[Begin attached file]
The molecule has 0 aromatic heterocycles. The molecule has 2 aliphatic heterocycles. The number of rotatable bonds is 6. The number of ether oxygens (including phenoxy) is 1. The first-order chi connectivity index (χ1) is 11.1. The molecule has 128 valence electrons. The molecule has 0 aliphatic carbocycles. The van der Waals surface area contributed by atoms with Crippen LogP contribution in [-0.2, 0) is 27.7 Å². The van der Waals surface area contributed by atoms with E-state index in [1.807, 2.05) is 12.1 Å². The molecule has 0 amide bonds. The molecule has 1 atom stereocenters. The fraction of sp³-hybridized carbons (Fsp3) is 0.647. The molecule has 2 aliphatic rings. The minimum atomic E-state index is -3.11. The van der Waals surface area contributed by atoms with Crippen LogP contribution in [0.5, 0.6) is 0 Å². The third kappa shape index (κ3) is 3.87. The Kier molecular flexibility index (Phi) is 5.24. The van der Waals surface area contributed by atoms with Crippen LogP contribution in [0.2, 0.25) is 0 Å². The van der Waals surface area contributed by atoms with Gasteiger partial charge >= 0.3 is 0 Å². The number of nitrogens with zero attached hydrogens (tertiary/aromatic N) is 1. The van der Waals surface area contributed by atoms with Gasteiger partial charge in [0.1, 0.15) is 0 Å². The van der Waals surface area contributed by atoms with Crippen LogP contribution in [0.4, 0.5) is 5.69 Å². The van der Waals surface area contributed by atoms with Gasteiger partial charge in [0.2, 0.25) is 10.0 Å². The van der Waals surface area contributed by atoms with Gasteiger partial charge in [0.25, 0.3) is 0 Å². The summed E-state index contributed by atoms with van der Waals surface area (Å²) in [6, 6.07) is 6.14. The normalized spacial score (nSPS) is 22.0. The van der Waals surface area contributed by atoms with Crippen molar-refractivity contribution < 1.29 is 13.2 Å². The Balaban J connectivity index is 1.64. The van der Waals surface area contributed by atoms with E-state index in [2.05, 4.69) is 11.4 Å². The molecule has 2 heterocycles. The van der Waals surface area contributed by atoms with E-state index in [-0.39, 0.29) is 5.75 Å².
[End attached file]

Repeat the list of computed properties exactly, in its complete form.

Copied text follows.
The molecule has 0 aromatic heterocycles. The molecule has 2 aliphatic heterocycles. The number of rotatable bonds is 6. The number of ether oxygens (including phenoxy) is 1. The first-order chi connectivity index (χ1) is 11.1. The molecule has 128 valence electrons. The molecule has 0 aliphatic carbocycles. The van der Waals surface area contributed by atoms with Crippen LogP contribution in [-0.2, 0) is 27.7 Å². The van der Waals surface area contributed by atoms with E-state index in [1.807, 2.05) is 12.1 Å². The molecule has 0 amide bonds. The molecule has 1 atom stereocenters. The fraction of sp³-hybridized carbons (Fsp3) is 0.647. The molecule has 2 aliphatic rings. The minimum atomic E-state index is -3.11. The van der Waals surface area contributed by atoms with Crippen LogP contribution in [0.5, 0.6) is 0 Å². The third kappa shape index (κ3) is 3.87. The Kier molecular flexibility index (Phi) is 5.24. The van der Waals surface area contributed by atoms with Crippen LogP contribution in [0.2, 0.25) is 0 Å². The van der Waals surface area contributed by atoms with Gasteiger partial charge >= 0.3 is 0 Å². The number of nitrogens with zero attached hydrogens (tertiary/aromatic N) is 1. The van der Waals surface area contributed by atoms with Gasteiger partial charge in [0.1, 0.15) is 0 Å². The van der Waals surface area contributed by atoms with Crippen LogP contribution in [0.4, 0.5) is 5.69 Å². The van der Waals surface area contributed by atoms with Gasteiger partial charge in [0.2, 0.25) is 10.0 Å². The van der Waals surface area contributed by atoms with Gasteiger partial charge in [0.25, 0.3) is 0 Å². The summed E-state index contributed by atoms with van der Waals surface area (Å²) in [6, 6.07) is 6.14. The normalized spacial score (nSPS) is 22.0. The van der Waals surface area contributed by atoms with Crippen molar-refractivity contribution < 1.29 is 13.2 Å². The Balaban J connectivity index is 1.64. The van der Waals surface area contributed by atoms with E-state index in [2.05, 4.69) is 11.4 Å². The molecule has 2 heterocycles. The van der Waals surface area contributed by atoms with E-state index in [-0.39, 0.29) is 5.75 Å².